ICCA logoInterview with CC-IM Dr Eugene Gibney

  Back to the ICCA home page

Dr Eugene GibneyWhen did you learn to play chess?

I learned the moves when I was about 10 or 12 years old, but only started to take the game anyway seriously in 1972 (inspired as so many of my generation by certain events in Iceland) when I was 16 years old.

 When did you start playing CC?

I started playing CC in 1973, joining the British CC Association, and in 1974 began playing in the Junior sections of the Evening Herald's Irish Championship run by Jim Corby.

 How strong are you OTB?

My current Canadian OTB rating is 2239, based on about 40 OTB games I've played here in the past 8 or 9 years (prior to 1993 1 played no OTB chess for about 10 years). In 1997 1 was co-winner of the Canadian Amateur Championship (OTB: for players rated 2200 or less), and I won a nice trophy for 1st Under-2000 at the 1999 Canadian Open. I do not intend to play much OTB in the future, as I know I would have to spend an extraordinary amount of time for study and training to improve my present OTB performance level, and I'm not really prepared to do this.

 What do you like most about CC?

I just love the game. I enjoy the idea of trying to assess one's performance all the time, aiming to improve, and the means to measure one's progress (or lack of it). Although I lead a very busy life with work and a young family, I like to be always active, and my CC game load is my 'fix' at the end of a busy day or few days. I am a chess fanatic I read a lot about the game, but I enjoy more the personalities, the stories, etc. than just playing through games. I get withdrawal symptoms if I have no current CC game where I have the move. In my postal days I was playing 50-70 games at a time, and now with e-mail I am playing around 20.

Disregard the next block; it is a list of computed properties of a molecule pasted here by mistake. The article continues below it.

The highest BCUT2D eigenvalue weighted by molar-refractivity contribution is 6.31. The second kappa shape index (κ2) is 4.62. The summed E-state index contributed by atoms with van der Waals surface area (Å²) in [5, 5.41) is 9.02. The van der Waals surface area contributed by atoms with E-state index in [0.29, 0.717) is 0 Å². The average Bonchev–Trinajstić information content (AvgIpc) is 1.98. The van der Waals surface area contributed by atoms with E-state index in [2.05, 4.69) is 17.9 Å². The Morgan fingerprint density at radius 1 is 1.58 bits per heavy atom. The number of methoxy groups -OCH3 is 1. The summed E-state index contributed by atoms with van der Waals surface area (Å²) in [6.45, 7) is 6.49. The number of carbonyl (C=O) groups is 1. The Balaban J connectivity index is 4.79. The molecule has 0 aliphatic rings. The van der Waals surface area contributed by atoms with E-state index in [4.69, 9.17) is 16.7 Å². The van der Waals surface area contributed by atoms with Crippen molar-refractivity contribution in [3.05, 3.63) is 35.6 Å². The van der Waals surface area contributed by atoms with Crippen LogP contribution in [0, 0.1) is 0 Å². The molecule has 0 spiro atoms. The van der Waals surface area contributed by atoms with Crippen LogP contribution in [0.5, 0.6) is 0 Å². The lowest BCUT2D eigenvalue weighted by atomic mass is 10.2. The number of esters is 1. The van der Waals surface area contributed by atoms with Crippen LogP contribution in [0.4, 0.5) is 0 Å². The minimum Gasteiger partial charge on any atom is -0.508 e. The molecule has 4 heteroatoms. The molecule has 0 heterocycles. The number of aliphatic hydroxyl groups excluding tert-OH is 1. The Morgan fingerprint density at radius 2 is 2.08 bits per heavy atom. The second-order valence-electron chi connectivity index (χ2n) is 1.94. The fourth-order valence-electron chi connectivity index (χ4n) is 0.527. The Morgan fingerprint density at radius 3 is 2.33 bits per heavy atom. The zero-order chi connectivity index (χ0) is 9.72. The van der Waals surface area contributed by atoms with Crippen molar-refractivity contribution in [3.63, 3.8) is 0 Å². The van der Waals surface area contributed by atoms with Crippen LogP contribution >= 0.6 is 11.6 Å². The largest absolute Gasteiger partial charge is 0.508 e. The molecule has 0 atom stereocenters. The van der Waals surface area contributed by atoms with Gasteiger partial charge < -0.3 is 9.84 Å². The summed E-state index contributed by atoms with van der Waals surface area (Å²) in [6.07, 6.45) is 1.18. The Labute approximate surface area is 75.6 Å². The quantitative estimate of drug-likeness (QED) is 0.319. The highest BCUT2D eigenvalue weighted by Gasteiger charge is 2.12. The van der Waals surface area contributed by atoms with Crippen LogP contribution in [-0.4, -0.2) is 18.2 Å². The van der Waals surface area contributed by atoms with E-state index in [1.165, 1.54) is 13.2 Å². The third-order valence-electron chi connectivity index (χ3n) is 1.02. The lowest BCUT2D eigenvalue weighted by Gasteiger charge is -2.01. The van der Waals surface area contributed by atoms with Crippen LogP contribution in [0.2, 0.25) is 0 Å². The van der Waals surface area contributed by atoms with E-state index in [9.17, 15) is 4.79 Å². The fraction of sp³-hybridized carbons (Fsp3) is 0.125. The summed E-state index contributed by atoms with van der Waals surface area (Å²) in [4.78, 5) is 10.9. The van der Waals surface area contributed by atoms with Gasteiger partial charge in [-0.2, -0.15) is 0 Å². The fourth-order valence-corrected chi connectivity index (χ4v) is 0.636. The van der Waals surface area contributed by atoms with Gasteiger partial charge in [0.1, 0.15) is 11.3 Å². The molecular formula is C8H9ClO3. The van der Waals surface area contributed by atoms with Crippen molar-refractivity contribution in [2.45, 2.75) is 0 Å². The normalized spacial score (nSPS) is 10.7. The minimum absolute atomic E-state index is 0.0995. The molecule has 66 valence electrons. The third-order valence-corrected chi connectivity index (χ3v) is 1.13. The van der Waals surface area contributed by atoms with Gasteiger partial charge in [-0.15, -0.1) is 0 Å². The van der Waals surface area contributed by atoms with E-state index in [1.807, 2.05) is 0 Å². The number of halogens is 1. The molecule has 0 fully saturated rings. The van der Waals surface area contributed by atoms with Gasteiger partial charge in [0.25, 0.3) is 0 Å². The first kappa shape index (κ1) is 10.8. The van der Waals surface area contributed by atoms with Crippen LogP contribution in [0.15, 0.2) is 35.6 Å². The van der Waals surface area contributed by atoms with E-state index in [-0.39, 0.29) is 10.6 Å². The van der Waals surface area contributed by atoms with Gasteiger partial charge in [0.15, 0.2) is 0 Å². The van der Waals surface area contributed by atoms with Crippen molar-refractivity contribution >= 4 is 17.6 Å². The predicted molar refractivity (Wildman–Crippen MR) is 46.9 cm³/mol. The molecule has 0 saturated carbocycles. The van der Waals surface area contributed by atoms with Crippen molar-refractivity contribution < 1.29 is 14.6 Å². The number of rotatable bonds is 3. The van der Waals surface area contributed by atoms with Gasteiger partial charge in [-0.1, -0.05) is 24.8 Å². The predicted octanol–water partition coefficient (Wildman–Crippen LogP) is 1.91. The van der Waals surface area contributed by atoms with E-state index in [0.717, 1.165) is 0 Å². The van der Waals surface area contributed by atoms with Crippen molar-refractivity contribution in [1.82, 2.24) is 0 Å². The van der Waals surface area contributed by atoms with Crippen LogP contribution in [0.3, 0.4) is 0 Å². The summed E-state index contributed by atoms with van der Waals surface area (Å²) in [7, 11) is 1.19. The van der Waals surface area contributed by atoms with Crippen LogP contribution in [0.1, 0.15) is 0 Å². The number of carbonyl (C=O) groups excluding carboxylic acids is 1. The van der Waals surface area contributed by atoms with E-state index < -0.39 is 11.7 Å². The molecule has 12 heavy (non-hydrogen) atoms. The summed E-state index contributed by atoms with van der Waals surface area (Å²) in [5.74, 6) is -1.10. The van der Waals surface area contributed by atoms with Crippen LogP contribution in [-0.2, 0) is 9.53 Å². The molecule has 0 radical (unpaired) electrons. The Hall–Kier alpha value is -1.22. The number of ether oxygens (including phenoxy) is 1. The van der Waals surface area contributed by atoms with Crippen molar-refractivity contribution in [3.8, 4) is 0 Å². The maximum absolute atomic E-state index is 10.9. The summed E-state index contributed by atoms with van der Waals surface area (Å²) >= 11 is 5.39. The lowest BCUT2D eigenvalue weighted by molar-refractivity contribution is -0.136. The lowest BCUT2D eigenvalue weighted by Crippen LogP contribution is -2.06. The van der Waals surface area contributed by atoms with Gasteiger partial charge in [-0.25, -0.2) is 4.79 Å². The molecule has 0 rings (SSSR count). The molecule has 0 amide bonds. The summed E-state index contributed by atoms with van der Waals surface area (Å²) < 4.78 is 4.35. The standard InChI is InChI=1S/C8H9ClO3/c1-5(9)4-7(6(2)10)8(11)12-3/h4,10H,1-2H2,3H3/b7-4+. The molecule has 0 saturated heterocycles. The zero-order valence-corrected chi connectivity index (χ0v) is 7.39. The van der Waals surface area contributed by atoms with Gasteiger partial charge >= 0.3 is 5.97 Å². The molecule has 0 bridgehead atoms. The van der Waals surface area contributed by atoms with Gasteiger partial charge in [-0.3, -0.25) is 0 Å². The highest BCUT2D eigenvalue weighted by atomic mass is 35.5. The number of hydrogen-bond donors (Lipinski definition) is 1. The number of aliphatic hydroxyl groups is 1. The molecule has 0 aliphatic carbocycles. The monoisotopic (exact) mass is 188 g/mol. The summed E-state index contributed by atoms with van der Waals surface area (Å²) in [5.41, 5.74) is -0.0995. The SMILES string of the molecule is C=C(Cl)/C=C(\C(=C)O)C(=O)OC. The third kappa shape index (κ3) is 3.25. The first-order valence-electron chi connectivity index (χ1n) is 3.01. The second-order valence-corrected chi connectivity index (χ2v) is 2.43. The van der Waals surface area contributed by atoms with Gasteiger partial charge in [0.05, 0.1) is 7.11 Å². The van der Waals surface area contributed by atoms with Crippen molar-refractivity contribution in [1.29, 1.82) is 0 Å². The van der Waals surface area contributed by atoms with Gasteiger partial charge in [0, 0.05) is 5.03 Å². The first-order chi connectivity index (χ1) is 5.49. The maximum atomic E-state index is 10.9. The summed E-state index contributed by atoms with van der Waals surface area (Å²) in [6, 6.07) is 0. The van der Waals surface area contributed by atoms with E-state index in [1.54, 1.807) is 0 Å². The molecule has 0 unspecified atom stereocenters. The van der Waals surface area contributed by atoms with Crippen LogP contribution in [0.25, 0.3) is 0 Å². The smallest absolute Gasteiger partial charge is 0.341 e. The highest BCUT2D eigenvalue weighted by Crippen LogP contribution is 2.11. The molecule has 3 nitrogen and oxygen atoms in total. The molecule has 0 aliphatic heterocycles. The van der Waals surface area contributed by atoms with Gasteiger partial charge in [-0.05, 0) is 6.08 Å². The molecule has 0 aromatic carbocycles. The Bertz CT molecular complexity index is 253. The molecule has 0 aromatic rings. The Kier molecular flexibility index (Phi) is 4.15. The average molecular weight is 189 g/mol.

What do you dislike most about CC?

The silent withdrawal! (In what other sport does your opponent disappear in mid-game?). For example, my final game in MN67 was against an opponent from Yugoslavia against whom I needed a draw to clinch my final IM norm. Early on, the game (played by snail-mail) was interrupted by the Balkan conflict. After it resumed I achieved a winning position when my opponent went silent, necessitating the registered letters, communications to the TD etc. At least when playing by e-mail, dealing with this situation is much simpler and speedier. (Have you ever noticed how really impatient CC players are when it comes to matters other than the actual moves of a game? Just look at some of the postings on TCCMB and you will see what I mean. The outsider would probably expect a CC player to have the patience of Job!).

 What sort of preparation did you do for MN67?

My preparation for MN67 consisted of revising about 80% of my opening repertoire, and spending a lot of time trying to improve my endgame skills! The first proved most important in MN67 as there were no endgames of a really decisive nature in the event (my endgame work did however helped me a lot in Canadian championship events).

I discarded a lot of dubious openings I had been playing (Morra-Smith gambit as white, O'Kelly Sicilian as black). I kept a record of my games in a folder with Berliner's motto ('Every move a research project") on the cover! I'm not going to pretend I succeeded in following this throughout the event, but it did help me retain a 'good attitude' towards my games.

 What is your routine for making moves? For instance, when I receive a move, I do the paperwork, recording it in ECTool and on my Chessbase DB. Then 1 look at my analysis, review it, leave it for a few days, and then in a panic with time trouble approaching, make a move. No doubt, you are more disciplined.

I still use an old-fashioned file folder and game sheets to keep a record of my games (although nowadays I also have current games on a small separate database on computer). I do not have ECTool, nor do I have Chessbase. After recording my opponents move and time details etc. I nearly always spend a few minutes examining the new position that same day (a bit longer if the move is unexpected). This imprints the position in my mind, and allows me to sometimes work on it blindly during the day.

Depending on time available, my game load etc., I will then do my main work on the position sometime within 1-3 days of receiving the move. I tend to move fairly quickly through the opening moves, but in a complex middle game position I may spend an hour analysing three or four nights in succession before reaching a decision. 

If I feel the position is really critical, I find it useful to take a break from it then for a few days before returning to it. I sometimes come up with interesting ideas when analysing blindly during this time (while cutting the grass, sitting in church, waiting for the lights to change).